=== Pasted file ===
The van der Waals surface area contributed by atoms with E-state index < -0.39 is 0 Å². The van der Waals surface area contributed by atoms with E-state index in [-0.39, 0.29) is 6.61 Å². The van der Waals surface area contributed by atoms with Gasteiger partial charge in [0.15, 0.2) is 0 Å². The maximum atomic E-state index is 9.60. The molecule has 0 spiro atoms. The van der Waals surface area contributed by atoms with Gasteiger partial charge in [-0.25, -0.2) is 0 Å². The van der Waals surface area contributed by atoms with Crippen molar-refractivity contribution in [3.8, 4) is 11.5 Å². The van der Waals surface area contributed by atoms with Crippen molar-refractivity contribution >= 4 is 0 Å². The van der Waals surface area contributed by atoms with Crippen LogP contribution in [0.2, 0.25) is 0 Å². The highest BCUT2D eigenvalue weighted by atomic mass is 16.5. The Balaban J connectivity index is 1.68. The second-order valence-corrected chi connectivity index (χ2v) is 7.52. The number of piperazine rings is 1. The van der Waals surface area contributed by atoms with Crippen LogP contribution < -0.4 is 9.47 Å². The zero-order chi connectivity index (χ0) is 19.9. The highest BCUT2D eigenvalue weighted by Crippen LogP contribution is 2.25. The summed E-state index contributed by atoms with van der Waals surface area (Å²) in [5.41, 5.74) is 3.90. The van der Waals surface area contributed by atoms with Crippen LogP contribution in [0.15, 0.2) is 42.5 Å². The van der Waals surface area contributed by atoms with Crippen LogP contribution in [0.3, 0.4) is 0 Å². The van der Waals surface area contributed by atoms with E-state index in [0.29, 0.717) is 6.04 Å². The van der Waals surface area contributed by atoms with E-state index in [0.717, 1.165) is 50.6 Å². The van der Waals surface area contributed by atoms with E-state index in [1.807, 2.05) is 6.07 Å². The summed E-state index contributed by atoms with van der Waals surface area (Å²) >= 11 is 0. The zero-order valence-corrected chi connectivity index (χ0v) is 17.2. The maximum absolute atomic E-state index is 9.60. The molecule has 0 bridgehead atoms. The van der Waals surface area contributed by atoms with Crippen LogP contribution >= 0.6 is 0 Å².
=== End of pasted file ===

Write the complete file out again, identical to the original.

The van der Waals surface area contributed by atoms with E-state index < -0.39 is 0 Å². The van der Waals surface area contributed by atoms with E-state index in [-0.39, 0.29) is 6.61 Å². The van der Waals surface area contributed by atoms with Gasteiger partial charge in [0.15, 0.2) is 0 Å². The maximum atomic E-state index is 9.60. The molecule has 0 spiro atoms. The van der Waals surface area contributed by atoms with Gasteiger partial charge in [-0.25, -0.2) is 0 Å². The van der Waals surface area contributed by atoms with Crippen molar-refractivity contribution in [3.8, 4) is 11.5 Å². The van der Waals surface area contributed by atoms with Crippen molar-refractivity contribution >= 4 is 0 Å². The van der Waals surface area contributed by atoms with Crippen LogP contribution in [0.2, 0.25) is 0 Å². The highest BCUT2D eigenvalue weighted by atomic mass is 16.5. The Balaban J connectivity index is 1.68. The second-order valence-corrected chi connectivity index (χ2v) is 7.52. The number of piperazine rings is 1. The van der Waals surface area contributed by atoms with Crippen LogP contribution < -0.4 is 9.47 Å². The zero-order chi connectivity index (χ0) is 19.9. The highest BCUT2D eigenvalue weighted by Crippen LogP contribution is 2.25. The summed E-state index contributed by atoms with van der Waals surface area (Å²) in [5.41, 5.74) is 3.90. The van der Waals surface area contributed by atoms with Crippen LogP contribution in [0.15, 0.2) is 42.5 Å². The van der Waals surface area contributed by atoms with Crippen LogP contribution in [0.3, 0.4) is 0 Å². The van der Waals surface area contributed by atoms with E-state index in [0.29, 0.717) is 6.04 Å². The van der Waals surface area contributed by atoms with E-state index in [0.717, 1.165) is 50.6 Å². The van der Waals surface area contributed by atoms with E-state index in [1.807, 2.05) is 6.07 Å². The summed E-state index contributed by atoms with van der Waals surface area (Å²) >= 11 is 0. The zero-order valence-corrected chi connectivity index (χ0v) is 17.2. The maximum absolute atomic E-state index is 9.60. The molecule has 0 bridgehead atoms. The van der Waals surface area contributed by atoms with Crippen LogP contribution >= 0.6 is 0 Å².